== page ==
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UN workgroup calls for investigation into the 1988 massacre of Iranian political prisoners

Khavaran cemetery, Tehran, is one of several sites where the victims of the 1988 massacre were secretly buried
Khavaran cemetery, Tehran, is one of several sites where the victims of the 1988 massacre were secretly buried

Reporting by PMOI/MEK

Iran, September 3, 2021—The international community must investigate the fate of political prisoners executed by the Iranian regime in 1988, the United Nations Working Group on Enforced Disappearances stressed in its latest report to the UN Human Rights Council.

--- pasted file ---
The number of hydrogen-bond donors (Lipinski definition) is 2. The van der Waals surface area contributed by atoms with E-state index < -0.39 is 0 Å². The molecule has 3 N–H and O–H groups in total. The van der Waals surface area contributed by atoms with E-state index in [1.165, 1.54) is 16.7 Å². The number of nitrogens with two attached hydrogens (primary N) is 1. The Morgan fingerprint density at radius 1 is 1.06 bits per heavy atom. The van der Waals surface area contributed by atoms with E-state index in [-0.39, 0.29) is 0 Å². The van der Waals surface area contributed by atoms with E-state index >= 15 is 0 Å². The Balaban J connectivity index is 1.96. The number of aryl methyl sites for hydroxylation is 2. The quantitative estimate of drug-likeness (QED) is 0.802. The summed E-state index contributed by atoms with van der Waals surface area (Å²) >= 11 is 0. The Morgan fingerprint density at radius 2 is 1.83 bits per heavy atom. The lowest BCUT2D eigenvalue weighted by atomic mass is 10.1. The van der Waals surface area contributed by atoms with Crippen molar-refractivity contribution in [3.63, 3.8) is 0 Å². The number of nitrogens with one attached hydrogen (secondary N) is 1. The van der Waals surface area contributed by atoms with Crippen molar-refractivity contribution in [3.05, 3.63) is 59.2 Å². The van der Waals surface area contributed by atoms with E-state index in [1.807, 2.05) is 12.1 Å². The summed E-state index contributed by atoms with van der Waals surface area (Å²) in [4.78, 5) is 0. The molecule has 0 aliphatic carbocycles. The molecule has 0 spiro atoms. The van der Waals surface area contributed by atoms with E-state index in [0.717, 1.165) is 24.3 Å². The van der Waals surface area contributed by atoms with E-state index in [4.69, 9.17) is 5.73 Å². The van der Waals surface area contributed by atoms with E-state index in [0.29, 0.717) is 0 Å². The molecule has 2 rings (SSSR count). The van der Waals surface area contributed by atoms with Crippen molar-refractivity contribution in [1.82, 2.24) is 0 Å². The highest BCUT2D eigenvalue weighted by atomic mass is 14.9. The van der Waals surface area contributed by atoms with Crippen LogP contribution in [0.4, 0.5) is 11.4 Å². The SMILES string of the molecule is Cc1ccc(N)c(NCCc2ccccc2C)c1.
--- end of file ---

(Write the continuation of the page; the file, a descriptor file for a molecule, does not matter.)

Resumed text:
“The Working Group reiterates the concerns expressed about the ongoing concealment of burial sites of those forcibly disappeared and allegedly executed between July and September 1988 across the country,” the report reads in part. “The Working Group recalls that an enforced disappearance continues until the fate and whereabouts of the individuals concerned are established and joins the call for an international investigation into the matter.”

The warning comes as in the past year, there have been several reports that Iranian authorities are trying to destroy evidence of the 1988 massacre, in which the regime executed more than 30,000 political prisoners in the span of a few months. The executions took place after then–supreme leader Ruhollah Khomeini issued a fatwa in which he explicitly stated that any prisoner who supports the People’s Mojahedin Organization of Iran (PMOI/MEK) is an enemy of God and must be executed.